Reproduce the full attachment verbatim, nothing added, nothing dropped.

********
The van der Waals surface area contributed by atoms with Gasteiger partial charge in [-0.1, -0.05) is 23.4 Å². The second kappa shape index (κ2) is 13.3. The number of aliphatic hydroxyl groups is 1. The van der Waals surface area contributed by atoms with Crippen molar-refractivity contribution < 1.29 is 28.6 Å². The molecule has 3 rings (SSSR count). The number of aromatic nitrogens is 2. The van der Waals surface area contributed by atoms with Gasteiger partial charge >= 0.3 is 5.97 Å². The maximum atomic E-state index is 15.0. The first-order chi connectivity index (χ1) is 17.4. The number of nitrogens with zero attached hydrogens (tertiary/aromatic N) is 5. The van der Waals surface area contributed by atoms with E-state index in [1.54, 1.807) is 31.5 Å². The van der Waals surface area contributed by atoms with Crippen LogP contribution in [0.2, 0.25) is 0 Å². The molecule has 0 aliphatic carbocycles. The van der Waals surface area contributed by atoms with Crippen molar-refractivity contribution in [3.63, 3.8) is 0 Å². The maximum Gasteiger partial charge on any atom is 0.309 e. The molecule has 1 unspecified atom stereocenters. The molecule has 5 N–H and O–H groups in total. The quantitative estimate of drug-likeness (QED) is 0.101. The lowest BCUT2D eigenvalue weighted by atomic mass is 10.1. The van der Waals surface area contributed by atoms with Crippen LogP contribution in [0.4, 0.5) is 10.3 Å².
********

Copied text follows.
The van der Waals surface area contributed by atoms with Gasteiger partial charge in [-0.1, -0.05) is 23.4 Å². The second kappa shape index (κ2) is 13.3. The number of aliphatic hydroxyl groups is 1. The van der Waals surface area contributed by atoms with Crippen molar-refractivity contribution < 1.29 is 28.6 Å². The molecule has 3 rings (SSSR count). The number of aromatic nitrogens is 2. The van der Waals surface area contributed by atoms with Gasteiger partial charge >= 0.3 is 5.97 Å². The maximum atomic E-state index is 15.0. The first-order chi connectivity index (χ1) is 17.4. The number of nitrogens with zero attached hydrogens (tertiary/aromatic N) is 5. The van der Waals surface area contributed by atoms with E-state index in [1.54, 1.807) is 31.5 Å². The van der Waals surface area contributed by atoms with Crippen LogP contribution in [0.2, 0.25) is 0 Å². The molecule has 0 aliphatic carbocycles. The van der Waals surface area contributed by atoms with Crippen molar-refractivity contribution in [3.63, 3.8) is 0 Å². The maximum Gasteiger partial charge on any atom is 0.309 e. The molecule has 1 unspecified atom stereocenters. The molecule has 5 N–H and O–H groups in total. The quantitative estimate of drug-likeness (QED) is 0.101. The lowest BCUT2D eigenvalue weighted by atomic mass is 10.1. The van der Waals surface area contributed by atoms with Crippen LogP contribution in [0.4, 0.5) is 10.3 Å².